Thirteen days in September 1959 went down in history as a visit to the United States by then Soviet leader Nikita Khrushchev. 50 years after, newspapers are awash with articles about that trip, most of them giving detailed descriptions of Khrushchev’s encounters with farmer Roswell Garst, whose corn-raising experience he repeatedly praised while touring Soviet rural regions or addressing the Presidium of the Communist Party Central Committee. But what many seem to forget is that Khrushchev’s trans-Atlantic visit was not entirely about agriculture. There were other important highlights. Thus, he had four meetings with President Dwight Eisenhower, focused on the “German issue”. Khrushchev proposed a five-year delay in signing a peace treaty with both German states, thus enabling the Soviet Union’s allies in the anti-Hitler coalition to keep their occupational rights for another five years. In case of refusal, Moscow intended to sign a unilateral peace treaty with the German Democratic Republic, which would automatically strip the allies of their occupational rights to part of Berlin.
The proposal was rejected. Eisenhower had nothing against the Soviets signing a peace treaty with Germany but insisted that allied troops stay in Berlin. Khrushchev’s efforts to strike a compromise gave no result. The Voice of Russia observer Valentin Zorin recalls:
“Khrushchev, who himself fought on the battlefront during WWII, treated Eisenhower with great respect as a war hero. The Wall Street Journal newspaper recently slammed our May Victory Parade. But if they search through their archives, they would find a photograph showing Eisenhower on the tribune of Lenin’s Mausoleum during that parade. Incidentally, he was among the few foreigners awarded our top military order – the Order of Victory. That was also taken into account by Khrushchev, and that too was a serious factor which had its implications, both positive and negative”.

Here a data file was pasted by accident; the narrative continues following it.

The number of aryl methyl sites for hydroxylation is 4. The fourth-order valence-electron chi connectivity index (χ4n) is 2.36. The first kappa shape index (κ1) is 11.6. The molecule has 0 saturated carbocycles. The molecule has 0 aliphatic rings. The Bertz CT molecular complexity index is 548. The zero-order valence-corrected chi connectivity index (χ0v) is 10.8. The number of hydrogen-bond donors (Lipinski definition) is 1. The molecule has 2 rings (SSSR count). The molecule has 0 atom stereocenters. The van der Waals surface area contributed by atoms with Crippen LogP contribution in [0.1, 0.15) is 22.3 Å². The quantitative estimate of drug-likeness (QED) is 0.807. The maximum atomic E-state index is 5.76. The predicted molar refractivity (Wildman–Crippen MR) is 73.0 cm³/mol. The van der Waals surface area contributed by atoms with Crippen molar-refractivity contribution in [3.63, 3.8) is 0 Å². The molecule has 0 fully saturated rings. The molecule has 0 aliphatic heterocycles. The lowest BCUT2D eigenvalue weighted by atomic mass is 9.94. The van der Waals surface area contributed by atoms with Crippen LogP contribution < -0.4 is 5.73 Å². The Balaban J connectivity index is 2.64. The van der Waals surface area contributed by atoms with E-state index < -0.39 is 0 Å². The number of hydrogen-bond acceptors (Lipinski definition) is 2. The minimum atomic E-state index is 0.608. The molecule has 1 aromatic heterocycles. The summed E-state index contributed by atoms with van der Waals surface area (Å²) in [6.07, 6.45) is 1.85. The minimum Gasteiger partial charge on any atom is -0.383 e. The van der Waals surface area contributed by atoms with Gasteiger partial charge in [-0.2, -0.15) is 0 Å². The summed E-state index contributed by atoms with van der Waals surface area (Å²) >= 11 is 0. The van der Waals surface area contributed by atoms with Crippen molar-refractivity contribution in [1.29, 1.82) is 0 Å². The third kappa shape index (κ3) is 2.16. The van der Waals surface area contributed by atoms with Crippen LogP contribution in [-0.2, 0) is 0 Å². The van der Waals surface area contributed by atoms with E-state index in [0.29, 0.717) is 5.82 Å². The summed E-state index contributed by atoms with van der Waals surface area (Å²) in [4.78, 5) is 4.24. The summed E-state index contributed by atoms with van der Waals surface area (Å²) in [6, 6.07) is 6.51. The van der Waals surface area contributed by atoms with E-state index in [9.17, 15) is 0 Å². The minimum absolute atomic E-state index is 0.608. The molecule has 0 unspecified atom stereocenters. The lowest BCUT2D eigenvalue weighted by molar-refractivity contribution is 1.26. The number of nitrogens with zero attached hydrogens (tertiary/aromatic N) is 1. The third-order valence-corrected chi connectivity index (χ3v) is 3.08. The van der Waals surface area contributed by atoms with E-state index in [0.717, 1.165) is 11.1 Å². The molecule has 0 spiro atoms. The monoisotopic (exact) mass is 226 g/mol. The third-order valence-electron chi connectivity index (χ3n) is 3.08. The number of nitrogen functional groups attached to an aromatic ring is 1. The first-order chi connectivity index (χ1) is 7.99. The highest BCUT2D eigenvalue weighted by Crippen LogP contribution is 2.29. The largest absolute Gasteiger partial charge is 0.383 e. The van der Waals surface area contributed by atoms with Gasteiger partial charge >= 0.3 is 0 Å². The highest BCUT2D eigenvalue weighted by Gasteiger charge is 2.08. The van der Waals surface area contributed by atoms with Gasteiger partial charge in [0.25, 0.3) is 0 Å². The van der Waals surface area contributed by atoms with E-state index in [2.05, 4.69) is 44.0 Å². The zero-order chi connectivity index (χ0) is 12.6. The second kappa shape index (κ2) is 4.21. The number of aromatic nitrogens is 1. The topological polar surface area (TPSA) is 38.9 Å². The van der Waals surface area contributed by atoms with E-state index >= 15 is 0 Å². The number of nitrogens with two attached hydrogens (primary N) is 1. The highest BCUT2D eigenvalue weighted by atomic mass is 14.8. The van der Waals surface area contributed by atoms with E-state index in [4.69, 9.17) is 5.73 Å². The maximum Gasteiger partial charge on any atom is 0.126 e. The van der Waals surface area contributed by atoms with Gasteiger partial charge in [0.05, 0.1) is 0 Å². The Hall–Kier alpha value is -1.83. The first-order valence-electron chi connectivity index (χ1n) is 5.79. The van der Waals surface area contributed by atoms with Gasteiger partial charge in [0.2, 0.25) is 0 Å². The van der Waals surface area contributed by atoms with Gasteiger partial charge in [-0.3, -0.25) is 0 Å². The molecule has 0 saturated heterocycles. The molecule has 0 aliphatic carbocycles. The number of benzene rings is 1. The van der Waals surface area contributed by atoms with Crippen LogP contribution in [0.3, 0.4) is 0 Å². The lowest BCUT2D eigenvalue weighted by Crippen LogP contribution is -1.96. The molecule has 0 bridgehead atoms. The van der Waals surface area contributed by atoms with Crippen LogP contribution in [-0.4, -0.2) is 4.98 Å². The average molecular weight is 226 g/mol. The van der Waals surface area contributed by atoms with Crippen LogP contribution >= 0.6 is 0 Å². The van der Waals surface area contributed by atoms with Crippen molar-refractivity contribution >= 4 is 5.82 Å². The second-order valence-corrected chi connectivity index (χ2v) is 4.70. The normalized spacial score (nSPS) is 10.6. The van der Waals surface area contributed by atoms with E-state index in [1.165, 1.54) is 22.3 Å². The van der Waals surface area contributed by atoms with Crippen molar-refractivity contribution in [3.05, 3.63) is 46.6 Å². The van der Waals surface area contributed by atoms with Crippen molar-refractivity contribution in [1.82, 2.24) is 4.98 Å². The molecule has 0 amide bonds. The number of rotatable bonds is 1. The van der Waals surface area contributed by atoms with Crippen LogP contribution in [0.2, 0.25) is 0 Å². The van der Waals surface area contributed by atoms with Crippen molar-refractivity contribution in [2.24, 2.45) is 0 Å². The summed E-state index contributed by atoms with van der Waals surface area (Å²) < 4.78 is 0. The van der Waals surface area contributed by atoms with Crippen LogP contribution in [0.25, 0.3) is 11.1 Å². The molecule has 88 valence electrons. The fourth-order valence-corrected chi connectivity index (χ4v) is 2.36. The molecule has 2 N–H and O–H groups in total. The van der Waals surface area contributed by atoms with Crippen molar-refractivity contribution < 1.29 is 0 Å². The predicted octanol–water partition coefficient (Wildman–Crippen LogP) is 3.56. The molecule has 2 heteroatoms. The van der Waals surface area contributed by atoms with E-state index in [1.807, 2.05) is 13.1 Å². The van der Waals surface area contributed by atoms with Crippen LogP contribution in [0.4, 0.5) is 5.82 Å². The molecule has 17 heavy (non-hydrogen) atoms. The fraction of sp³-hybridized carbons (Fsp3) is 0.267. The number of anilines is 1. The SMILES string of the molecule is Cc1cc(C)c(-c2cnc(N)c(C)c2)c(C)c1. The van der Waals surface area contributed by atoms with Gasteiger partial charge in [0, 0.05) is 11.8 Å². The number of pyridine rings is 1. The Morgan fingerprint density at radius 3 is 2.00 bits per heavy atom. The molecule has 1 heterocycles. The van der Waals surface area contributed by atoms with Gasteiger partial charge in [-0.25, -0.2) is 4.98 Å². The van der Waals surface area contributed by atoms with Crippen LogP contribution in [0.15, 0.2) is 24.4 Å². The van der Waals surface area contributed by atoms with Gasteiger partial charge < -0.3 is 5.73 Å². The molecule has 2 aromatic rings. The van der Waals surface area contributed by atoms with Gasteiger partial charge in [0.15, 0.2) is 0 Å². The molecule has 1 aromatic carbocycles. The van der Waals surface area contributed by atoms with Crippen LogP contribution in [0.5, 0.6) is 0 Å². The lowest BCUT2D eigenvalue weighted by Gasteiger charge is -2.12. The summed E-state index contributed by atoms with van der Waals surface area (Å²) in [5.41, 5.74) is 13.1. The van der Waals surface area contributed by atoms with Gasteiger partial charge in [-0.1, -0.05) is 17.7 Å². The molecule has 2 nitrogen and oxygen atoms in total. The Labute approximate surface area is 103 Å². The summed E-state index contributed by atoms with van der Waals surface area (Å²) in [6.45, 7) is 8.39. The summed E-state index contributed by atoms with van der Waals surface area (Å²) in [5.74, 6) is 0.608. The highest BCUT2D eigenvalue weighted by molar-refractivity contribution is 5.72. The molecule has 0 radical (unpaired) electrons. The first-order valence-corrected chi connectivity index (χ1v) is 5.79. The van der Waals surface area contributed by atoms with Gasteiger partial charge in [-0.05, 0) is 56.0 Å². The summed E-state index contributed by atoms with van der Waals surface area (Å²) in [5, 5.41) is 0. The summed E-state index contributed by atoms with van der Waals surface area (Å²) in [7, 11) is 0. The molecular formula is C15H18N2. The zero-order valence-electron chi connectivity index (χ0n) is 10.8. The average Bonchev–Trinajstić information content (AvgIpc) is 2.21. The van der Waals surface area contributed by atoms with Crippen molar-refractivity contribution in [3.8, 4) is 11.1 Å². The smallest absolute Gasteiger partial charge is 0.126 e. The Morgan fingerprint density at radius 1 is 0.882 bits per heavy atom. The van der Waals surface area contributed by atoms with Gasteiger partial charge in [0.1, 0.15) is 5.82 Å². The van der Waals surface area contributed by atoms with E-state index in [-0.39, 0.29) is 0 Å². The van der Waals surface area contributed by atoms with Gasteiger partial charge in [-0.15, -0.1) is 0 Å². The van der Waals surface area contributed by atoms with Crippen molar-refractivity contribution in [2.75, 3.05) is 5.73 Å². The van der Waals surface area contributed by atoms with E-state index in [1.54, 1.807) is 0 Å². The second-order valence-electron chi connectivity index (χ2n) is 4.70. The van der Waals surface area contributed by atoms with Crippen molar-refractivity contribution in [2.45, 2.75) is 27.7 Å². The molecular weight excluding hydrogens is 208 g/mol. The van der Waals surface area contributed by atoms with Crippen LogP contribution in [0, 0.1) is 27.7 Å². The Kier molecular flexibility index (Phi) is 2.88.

Addressing U.S. audiences, Khrushchev sought to convey two main messages: the need to improve Soviet-American relations and the rising economic and military might of Moscow. The latter was illustrated by Soviet aerospace achievements. On the eve of Khrushchev’s departure to the U.S., a Soviet interplanetary station reached the Moon. Also, the Soviet leader made his non-stop trans-Atlantic flight from Moscow to Washington aboard a new TU-114 airliner. That in itself was incredible.
Even though the visit failed to solve all problems, it became a landmark event in the history of Russian-U.S. relations. Moscow’s call for a compromise that could have prevented the “cold war” went unheeded, but one thing Khrushchev did manage to achieve was to make Americans take a different look at the Soviet Union and that was probably the main result of his visit.
Source:The Voice of Russia